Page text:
Graham Opinion Reflects Justice Kennedy's Moral Foundation

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Frank J. Colucci is associate professor of political science at Purdue University Calumet and author of "Justice Kennedy’s Jurisprudence: The Full and Necessary Meaning of Liberty" (University Press of Kansas, 2009).

This spring, the U.S. Supreme Court determined in Graham v. Florida that sentencing a juvenile whose offense does not result in homicide to life without parole violates the Eighth Amendment’s prohibition against cruel and unusual punishment.  Justice Anthony M. Kennedy’s opinion for the Court in Graham exhibits several characteristics of his larger jurisprudence.

Graham is the latest Kennedy opinion for the Court enforcing the limits of the Eighth Amendment.  In Roper v. Simmons (2005), Kennedy found that imposing the death penalty for juveniles who commit capital crimes constitutes cruel and unusual punishment.  And in Kennedy v. Louisiana (2008), a case involving child rape, Kennedy ruled that imposing the death penalty for any civilian crime not resulting in death violates the Eighth Amendment.  The Graham opinion repeatedly cites both Roper and Kennedy.

Kennedy finds confirmation for the result in Graham within evolving national consensus and international practice.  He cites recent American jurisprudence and legislative developments, the laws and court rulings of other nations, as well as international treaties—including agreements the United States refused to ratify or to which it attached reservations.  Kennedy cited similar political domestic and foreign changes as confirmation for his ruling in Roper and in Lawrence v. Texas (2003) to strike state laws criminalizing sodomy as a violation of liberty.  In Graham, Kennedy concludes “the United States is the only nation that imposes life without parole sentences on juvenile non-homicide offenders.”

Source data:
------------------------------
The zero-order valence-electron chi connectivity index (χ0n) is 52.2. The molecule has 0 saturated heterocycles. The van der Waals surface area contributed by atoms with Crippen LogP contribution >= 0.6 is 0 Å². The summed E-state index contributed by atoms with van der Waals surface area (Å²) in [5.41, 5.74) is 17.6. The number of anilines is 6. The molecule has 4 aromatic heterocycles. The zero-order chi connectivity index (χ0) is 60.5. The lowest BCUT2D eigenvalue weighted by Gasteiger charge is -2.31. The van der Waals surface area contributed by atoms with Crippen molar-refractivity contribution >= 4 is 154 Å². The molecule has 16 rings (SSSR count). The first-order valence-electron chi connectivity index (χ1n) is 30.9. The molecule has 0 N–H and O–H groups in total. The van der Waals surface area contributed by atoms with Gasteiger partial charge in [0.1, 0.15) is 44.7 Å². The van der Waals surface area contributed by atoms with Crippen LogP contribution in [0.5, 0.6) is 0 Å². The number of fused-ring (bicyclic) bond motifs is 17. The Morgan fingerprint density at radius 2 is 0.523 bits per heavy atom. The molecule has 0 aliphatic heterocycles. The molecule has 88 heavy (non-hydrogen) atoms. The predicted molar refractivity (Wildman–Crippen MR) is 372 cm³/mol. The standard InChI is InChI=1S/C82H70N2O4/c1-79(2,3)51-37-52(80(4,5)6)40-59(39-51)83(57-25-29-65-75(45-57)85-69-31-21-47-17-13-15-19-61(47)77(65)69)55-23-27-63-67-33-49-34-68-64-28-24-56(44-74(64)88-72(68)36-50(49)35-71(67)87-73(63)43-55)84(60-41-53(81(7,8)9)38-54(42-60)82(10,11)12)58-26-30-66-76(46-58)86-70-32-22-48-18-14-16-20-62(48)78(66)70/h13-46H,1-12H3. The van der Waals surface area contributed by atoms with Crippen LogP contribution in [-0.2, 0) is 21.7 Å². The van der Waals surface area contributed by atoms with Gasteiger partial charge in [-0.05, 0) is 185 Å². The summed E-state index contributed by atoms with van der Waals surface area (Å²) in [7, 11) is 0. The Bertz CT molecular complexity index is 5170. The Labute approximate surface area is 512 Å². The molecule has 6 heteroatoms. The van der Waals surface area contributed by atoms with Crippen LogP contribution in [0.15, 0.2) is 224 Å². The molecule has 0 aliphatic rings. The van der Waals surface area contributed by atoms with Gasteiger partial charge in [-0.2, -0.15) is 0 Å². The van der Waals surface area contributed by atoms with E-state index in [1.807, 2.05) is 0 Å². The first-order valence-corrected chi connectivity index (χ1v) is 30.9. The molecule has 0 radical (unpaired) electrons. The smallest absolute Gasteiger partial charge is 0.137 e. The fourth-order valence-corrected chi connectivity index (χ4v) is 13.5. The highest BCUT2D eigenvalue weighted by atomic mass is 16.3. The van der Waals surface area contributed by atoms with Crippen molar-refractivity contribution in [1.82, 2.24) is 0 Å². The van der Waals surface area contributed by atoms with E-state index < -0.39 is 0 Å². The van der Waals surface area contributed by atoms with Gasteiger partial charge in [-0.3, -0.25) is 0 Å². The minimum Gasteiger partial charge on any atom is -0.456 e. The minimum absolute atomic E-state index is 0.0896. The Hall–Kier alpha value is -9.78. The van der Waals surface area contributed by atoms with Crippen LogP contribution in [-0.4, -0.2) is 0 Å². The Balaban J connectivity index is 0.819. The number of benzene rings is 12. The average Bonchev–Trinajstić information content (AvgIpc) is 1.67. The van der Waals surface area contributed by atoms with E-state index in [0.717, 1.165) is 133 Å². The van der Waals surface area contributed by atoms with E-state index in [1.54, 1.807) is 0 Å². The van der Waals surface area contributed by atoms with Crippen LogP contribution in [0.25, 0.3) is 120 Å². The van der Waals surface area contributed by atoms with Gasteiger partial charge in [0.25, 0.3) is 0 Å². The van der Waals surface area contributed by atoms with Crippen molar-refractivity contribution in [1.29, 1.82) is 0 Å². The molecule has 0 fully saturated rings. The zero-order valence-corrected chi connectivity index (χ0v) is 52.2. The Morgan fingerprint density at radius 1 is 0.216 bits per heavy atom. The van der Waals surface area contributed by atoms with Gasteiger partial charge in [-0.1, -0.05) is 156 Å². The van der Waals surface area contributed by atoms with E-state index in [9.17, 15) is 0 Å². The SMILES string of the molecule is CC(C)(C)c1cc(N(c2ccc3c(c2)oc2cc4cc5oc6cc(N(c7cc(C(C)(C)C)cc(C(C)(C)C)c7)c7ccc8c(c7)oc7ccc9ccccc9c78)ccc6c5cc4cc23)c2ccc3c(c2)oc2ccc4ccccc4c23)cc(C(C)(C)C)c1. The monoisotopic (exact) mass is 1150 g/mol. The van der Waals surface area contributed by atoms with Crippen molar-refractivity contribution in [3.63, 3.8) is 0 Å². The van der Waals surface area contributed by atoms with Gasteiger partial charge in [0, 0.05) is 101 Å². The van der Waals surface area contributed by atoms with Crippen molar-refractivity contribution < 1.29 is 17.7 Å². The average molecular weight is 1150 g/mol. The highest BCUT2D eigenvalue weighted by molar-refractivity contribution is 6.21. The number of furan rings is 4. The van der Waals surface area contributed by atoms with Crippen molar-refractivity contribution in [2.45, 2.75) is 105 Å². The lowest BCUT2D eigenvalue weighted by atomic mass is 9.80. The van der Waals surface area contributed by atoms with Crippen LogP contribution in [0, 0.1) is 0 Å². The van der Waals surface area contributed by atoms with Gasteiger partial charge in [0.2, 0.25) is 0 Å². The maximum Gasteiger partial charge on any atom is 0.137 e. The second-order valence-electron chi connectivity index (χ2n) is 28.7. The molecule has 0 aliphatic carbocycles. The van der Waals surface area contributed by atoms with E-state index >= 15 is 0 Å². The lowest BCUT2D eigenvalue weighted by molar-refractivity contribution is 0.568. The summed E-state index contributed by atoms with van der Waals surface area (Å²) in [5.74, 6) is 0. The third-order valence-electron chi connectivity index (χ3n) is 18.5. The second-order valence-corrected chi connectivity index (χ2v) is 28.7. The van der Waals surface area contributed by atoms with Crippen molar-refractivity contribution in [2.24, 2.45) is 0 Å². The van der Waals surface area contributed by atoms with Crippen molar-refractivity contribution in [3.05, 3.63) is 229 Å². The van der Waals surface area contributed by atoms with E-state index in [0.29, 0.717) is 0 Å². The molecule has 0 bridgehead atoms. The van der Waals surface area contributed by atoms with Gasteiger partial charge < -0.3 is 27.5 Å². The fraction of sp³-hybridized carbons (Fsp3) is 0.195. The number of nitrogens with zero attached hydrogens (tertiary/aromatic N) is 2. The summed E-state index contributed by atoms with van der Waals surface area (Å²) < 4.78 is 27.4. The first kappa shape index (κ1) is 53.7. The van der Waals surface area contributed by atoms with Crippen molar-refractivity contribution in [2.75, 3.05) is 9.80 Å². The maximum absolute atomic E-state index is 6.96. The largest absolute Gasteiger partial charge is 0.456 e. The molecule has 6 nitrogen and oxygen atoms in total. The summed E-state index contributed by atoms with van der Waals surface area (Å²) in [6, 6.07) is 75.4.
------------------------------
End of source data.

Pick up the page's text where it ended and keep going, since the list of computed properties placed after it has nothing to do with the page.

The defining characteristic of Kennedy’s opinion in Graham lies in his exercise of “independent moral judgment.”  Kennedy assesses whether a life sentence without possibility for parole for a juvenile is disproportionate when the crime does not result in death.  “When compared to an adult murderer,” he argues, “a juvenile offender who did not kill or intend to kill has a twice diminished moral culpability.”

As in Roper, Kennedy’s opinion in Graham relied on psychological and sociological research about the mental and social immaturity of adolescents, their susceptibility to peer pressure, and their capacity for change, growth and remorse.  Kennedy relied on similar assessments of juvenile maturity to strike clergy-led prayer at a public school graduation as a violation of the First Amendment’s religious establishment clause (Lee v. Weisman, 1992) and to uphold state laws requiring parental notification and consent for minors seeking abortions (Hodgson v. Minnesota, 1990; Planned Parenthood v. Casey, 1992).

Graham differs from previous Kennedy opinions, as he seems to go out of his way to avoid using the term “human dignity.”  Yet the substance of its analysis relies on a core conception of human dignity and the value of human life.  Without minimizing the severity of offenses like armed robbery or rape, Kennedy concludes “those crimes differ from homicide crimes in a moral sense.”